Last week, United Nations Secretary General Ban Ki-moon travelled to Haiti to raise awareness of the ongoing cholera epidemic that scientific studies have continually shown the U.N. troops in Haiti to be responsible for introducing. In an interview before his trip, Ban told Jacqueline Charles of the Miami Herald that the U.N. and international community had a “moral responsibility” to help Haiti eradicate the disease, already the world’s worst cholera epidemic having killed over 8,500 and sickened more than 700,000. Also last week, the U.N. quietly posted a document online (PDF) which provides information on its follow up to the Independent Panel of Expert’s recommendations, made in May 2011. The U.N. convened the panel in the aftermath of cholera’s introduction to study how it was introduced, how it can be stopped and efforts to prevent future epidemics.

In Haiti, during remarks at a church service in Las Palmas, the Secretary General told those present that, “I know that the epidemic has caused much anger and fear. I know that the disease continues to affect an unacceptable number of people.” Ban later ensured the Haitian people that, “You can count on me and the United Nations to do our part.”

But the visit by the Secretary General also put the spotlight on the U.N.’s own efforts to evade responsibility for cholera’s introduction, the subject of multiple lawsuits. “It is an insult to all Haitians for the Secretary-General to come to Haiti for a photo-op when he refuses to take responsibility for the thousands of Haitians killed and the hundreds of thousands sickened by the UN cholera epidemic,” said Mario Joseph, Managing Attorney of the Bureau des Avocats Internationaux (BAI) and one of the leading lawyers working to hold the U.N. accountable for cholera’s introduction to Haiti.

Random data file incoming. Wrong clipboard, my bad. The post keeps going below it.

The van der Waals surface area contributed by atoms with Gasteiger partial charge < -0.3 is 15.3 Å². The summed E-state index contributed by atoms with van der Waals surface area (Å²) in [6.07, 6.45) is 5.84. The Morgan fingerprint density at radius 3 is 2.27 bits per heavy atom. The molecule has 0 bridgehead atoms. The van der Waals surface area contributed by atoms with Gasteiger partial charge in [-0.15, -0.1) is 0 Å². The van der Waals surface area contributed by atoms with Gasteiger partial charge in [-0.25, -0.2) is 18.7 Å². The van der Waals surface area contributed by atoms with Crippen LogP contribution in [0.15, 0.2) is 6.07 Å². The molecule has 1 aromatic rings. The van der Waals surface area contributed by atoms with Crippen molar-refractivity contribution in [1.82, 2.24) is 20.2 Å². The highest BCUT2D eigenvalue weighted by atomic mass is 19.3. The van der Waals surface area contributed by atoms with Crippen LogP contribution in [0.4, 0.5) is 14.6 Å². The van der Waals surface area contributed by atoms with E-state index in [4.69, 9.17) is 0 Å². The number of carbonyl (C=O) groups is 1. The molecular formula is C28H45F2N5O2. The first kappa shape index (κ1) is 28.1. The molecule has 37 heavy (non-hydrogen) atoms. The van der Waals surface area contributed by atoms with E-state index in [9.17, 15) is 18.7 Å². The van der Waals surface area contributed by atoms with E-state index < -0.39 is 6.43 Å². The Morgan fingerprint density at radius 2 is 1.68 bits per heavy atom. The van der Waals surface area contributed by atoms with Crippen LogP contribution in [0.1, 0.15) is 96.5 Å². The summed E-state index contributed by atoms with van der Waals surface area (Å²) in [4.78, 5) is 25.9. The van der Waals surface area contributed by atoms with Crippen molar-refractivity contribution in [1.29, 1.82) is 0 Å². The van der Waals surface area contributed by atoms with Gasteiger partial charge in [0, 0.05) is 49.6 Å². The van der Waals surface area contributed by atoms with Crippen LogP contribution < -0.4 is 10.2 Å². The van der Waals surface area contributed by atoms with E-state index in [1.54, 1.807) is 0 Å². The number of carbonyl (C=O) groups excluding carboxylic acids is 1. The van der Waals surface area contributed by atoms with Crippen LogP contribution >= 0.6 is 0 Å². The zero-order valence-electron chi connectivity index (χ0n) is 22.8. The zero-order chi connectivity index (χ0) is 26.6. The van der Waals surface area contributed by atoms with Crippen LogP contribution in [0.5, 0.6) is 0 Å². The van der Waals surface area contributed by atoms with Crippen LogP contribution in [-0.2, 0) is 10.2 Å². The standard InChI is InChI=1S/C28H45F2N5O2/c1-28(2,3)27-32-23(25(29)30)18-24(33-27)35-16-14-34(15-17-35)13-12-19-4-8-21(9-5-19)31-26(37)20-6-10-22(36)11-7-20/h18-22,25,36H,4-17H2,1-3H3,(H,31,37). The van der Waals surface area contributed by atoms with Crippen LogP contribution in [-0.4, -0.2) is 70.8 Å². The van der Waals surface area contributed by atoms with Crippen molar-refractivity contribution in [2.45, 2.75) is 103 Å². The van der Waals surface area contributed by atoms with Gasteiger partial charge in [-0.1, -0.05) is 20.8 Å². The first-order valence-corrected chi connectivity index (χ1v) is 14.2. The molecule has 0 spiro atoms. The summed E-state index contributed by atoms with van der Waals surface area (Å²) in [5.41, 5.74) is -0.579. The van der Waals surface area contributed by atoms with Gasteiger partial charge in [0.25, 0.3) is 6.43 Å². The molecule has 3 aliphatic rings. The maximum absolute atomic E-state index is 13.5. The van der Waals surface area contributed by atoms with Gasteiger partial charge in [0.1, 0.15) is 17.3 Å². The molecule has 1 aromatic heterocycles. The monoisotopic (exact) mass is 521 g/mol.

In December 2012, Ban pledged to “use every opportunity” to raise funds for an ambitious $2.2 billion ten-year cholera eradication plan. Yet over a year-and-a-half later, the plan remains woefully underfunded. According to the U.N. Office of the Secretary General’s Coordinator for Cholera Response in Haiti, at the current rate of disbursement, it “would take more than 40 years to fund the water, sanitation and hygiene” sectors of the elimination plan. Even the $485 million needed for the critical first two years of the plan, now nearing its end, is only 40 percent funded.